Over on the right of the image, off the Amery Ice Shelf, can be seen a solitary iceberg called B-15D (though through the process of mosaicing, its motion makes it look like multiple icebergs in the April-May 2004 mosaic). Like B-15A, this iceberg was originally part of the massive B-15 iceberg that broke off the Ross Ice Shelf (at the image base) back in April 2000 and subsequently broke up into multiple pieces.
By any terms, B-15D itself is a massive iceberg, 50-km long and 12-km wide. Since the year 2000 prevailing currents have carried it a quarter of the way around Antarctica. In the course of a month the GMM imagery shows it moving 300 km anticlockwise (westwards), giving it an average velocity of 10 km per day.
The sea-ice cover which wraps around the entire Antarctic continent is currently advancing as the southern hemisphere winter bites. Although GMM is not optimised for ice margin detection, the northward sea-ice extent is highlighted by the radar contrast between ice and open water. This backscatter difference between ice and water surfaces can disappear in some locations where the water surface is made choppy by wind from Antarctic storms.
ASAR does not acquire image data directly over the poles, so there is a gap in coverage, but land surface features of interest are also detectable in GMM mode, as seen here in the mosaic. Mountainous volcanoes (nunataks) poking through the ice sheet can be seen on the relatively darker Western Antarctic portion of the continent, connected to the Antarctic Peninsula, highlighted by heightened radar backscatter from their bare rock and also highly deformed ice flowing around their peaks.
West Antarctica shows up darker because it experiences higher precipitation and snow accumulation, and deeper layers of fresh snow return less of a radar signal than the more layered snow found elsewhere.
"By contrast the plateau on the eastern side of Antarctica is a desert," Drinkwater explained. "Wind tends to blow existing snow around rather than large quantities of fresh snowfall. Just to the bottom right of the centre circle can be seen distinctive patterns of undulating topography and 'megadunes' - vast fields of elongated dunes formed by drifting snow. These dunes can range up to about 10 metres in height and 10 kilometres from peak to peak and form under the action of the winds which accelerate downslope from the South Pole."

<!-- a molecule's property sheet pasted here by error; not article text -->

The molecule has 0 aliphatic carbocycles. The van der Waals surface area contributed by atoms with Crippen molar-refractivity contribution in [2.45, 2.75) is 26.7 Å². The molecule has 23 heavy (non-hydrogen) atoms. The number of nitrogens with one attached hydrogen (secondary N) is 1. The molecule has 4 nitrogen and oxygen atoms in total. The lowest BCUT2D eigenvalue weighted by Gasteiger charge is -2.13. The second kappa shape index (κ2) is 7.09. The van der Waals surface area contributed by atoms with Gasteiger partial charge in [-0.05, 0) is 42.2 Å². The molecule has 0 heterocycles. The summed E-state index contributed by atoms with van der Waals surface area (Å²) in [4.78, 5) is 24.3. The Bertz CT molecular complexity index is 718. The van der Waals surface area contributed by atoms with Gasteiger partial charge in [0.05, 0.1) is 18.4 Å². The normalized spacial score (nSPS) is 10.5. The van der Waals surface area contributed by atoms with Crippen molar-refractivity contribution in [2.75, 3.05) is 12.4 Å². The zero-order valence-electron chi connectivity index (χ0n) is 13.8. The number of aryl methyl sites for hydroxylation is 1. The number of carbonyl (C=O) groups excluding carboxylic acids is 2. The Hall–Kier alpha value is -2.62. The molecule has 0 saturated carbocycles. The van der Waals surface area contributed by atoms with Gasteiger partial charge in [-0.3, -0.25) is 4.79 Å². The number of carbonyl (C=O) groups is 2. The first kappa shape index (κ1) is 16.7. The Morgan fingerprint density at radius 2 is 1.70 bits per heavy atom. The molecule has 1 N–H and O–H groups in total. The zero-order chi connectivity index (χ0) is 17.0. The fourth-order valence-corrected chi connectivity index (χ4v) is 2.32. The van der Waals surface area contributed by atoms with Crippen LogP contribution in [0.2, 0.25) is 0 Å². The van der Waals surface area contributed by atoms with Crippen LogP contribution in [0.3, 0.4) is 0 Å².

Over on the other side of the world, GMM images of the Arctic have begun to be used operationally by ICEMON. This is a consortium providing sea ice, oceanographic and meteorological services to high-latitudes users as part of ESA and the European Commission's joint Global Monitoring for Environment and Security (GMES) initiative, intended to give Europe an independent global environmental monitoring capability.
Envisat results to be revealed
Launched in March 2002, ESA's Envisat satellite is the most powerful means ever created of monitoring the state of our world and the impact of human activities upon it. Envisat carries ten sophisticated optical and radar instruments to observe and monitor the Earth's land, atmosphere, oceans and ice caps, maintaining continuity with the Agency's ERS missions started in 1991.
After two and a half years in orbit, more than 700 scientists from 50 countries are about to meet at a special Symposium in Salzburg in Austria to review and discuss early results from the satellites, and present their own research activities based on Envisat data.
The Symposium will address almost all fields of Earth science, including atmosphere, coastal studies, radar and interferometry, winds and waves, vegetation and agriculture, landslides, natural risks, gas mapping, ocean colour, oil spills and ice.
There are to be over 650 papers, selected by peer review. Presentations will include results from Envisat on the Prestige oil spill, fires in Portugal in 2003, the Elbe flooding in 2002, the evolution of the Antarctic ozone hole since the launch of Envisat, the Bam earthquake and pollution in Europe.
Numerous demonstrations are planned during the week in the ESA Exhibit area. An industrial consortium exhibit on GMES is also planned.
Source: Eurekalert & othersLast reviewed: By John M. Grohol, Psy.D. on 21 Feb 2009